Here the top three things I do to put my feet first.
I have studied, practiced, and taught Yamuna Body Rolling Methods on and off for decades, and have found nothing more redeeming for the feet than her Foot Wakers and Foot Savers routines. These routines include pairing unique tools with specific activities to help alleviate and prevent foot pain. Don’t have a Yamuna Ball? Check out 9 Foot Exercises via Healthline. All you need is your bare feet and a few everyday objects to start strengthening muscles and soothing achy feet.
Active sitting has become my movement of choice when sitting for hours at the computer. Personally, I don’t love standing desks, and this is a great alternative. For a truly energetic approach to hours of sitting, I use an exercise ball as my chair and wear graduated compression socks. It’s amazing how these little changes help me feel so much better after way too many hours of sitting.
If you’re familiar with the Sockwell brand, you know by now that compression socks no longer mean orthopedic and medical stockings.
Here is how I wear my compression socks in real life scenarios:
Traveling – I often fly across the country when meeting with our team or visiting friends and family. I always wear firm (20-30mmHg) graduated compression socks when I fly and dress around my socks when I travel. In the case of beach or warm weather travel, I’ll slip them on as I take my seat and pull them off before exiting my flight so I can hit the ground running at my destination.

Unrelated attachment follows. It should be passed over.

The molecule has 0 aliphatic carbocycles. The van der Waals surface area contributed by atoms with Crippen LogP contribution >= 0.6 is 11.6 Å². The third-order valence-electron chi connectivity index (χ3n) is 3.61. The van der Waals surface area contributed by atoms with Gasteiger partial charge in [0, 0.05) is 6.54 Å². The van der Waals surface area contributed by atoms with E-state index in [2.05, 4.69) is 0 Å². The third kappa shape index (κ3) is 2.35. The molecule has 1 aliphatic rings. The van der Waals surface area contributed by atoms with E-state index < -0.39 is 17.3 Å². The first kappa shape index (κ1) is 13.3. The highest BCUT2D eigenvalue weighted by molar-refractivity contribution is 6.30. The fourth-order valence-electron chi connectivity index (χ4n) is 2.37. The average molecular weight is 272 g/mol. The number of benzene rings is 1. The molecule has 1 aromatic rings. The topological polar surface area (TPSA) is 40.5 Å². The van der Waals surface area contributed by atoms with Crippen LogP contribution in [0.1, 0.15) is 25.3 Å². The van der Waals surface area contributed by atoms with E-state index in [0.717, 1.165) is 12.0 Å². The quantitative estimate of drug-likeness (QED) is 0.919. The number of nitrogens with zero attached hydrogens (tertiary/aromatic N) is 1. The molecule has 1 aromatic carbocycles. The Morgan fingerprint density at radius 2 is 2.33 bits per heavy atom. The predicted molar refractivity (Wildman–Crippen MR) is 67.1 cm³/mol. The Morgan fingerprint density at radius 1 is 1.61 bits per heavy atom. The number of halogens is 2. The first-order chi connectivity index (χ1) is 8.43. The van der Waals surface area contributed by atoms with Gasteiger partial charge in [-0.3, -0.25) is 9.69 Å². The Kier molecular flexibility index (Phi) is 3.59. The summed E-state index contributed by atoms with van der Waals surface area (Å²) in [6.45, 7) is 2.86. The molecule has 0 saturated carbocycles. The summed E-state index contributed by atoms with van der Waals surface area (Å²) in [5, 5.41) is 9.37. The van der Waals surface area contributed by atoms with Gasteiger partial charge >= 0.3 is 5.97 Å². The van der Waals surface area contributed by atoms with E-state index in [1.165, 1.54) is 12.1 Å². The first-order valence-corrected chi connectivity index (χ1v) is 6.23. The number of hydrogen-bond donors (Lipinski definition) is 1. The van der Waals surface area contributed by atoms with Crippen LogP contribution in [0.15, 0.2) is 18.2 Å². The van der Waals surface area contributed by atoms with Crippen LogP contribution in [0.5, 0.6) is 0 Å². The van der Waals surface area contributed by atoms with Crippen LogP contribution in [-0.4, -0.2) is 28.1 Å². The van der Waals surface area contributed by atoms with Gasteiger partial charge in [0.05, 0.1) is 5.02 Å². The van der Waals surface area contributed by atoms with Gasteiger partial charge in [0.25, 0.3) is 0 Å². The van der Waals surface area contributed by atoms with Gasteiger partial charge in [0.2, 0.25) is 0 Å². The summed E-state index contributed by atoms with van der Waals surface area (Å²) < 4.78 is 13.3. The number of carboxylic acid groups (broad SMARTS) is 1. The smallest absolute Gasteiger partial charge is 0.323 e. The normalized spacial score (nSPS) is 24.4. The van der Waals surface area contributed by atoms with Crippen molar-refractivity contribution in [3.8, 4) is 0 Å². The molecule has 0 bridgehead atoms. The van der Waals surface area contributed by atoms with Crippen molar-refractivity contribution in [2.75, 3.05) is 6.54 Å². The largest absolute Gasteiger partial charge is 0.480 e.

City Trekking – my favorite city in the world is New York City. It’s my hometown and I can’t help but visit my old stomping grounds whenever I’m there. To make the miles on my feet more bearable, I pair a well-made boot or sneaker with ultra-light or light cushion moderate compression socks, depending on the look I am sporting and the weather.
Hiking – one of my favorites ways to enjoy my love of nature is hitting the trails! For hiking, I choose a light trail shoe and pair it with one of our styles, choosing compression level and sock height based on the terrain and difficulty level.
If you spend the better part of your day sitting at your desk or squished into an airline seat, find ways to incorporate “active sitting” and short spurts of movement every hour. On the flip side, if you spend the majority of your day on your feet, make sure you kick your feet up at the end of the day to help restore blood flow and relieve achy feet.
No matter how you spend your days, consider wearing compression socks throughout the day to take a proactive approach to caring for your legs and feet.
Every day is different, but it’s nothing your feet can’t handle. These simple changes can positively impact your day-to-day well-being, influencing your mood and ultimately the energy you project into the universe. When you put your self care first, you put the better you out into the world.
After nearly a decade of studying foot health and designing therapeutic socks, I’ve learned that a healthier you starts in your feet. Because when your feet feel good you feel better, from the inside out.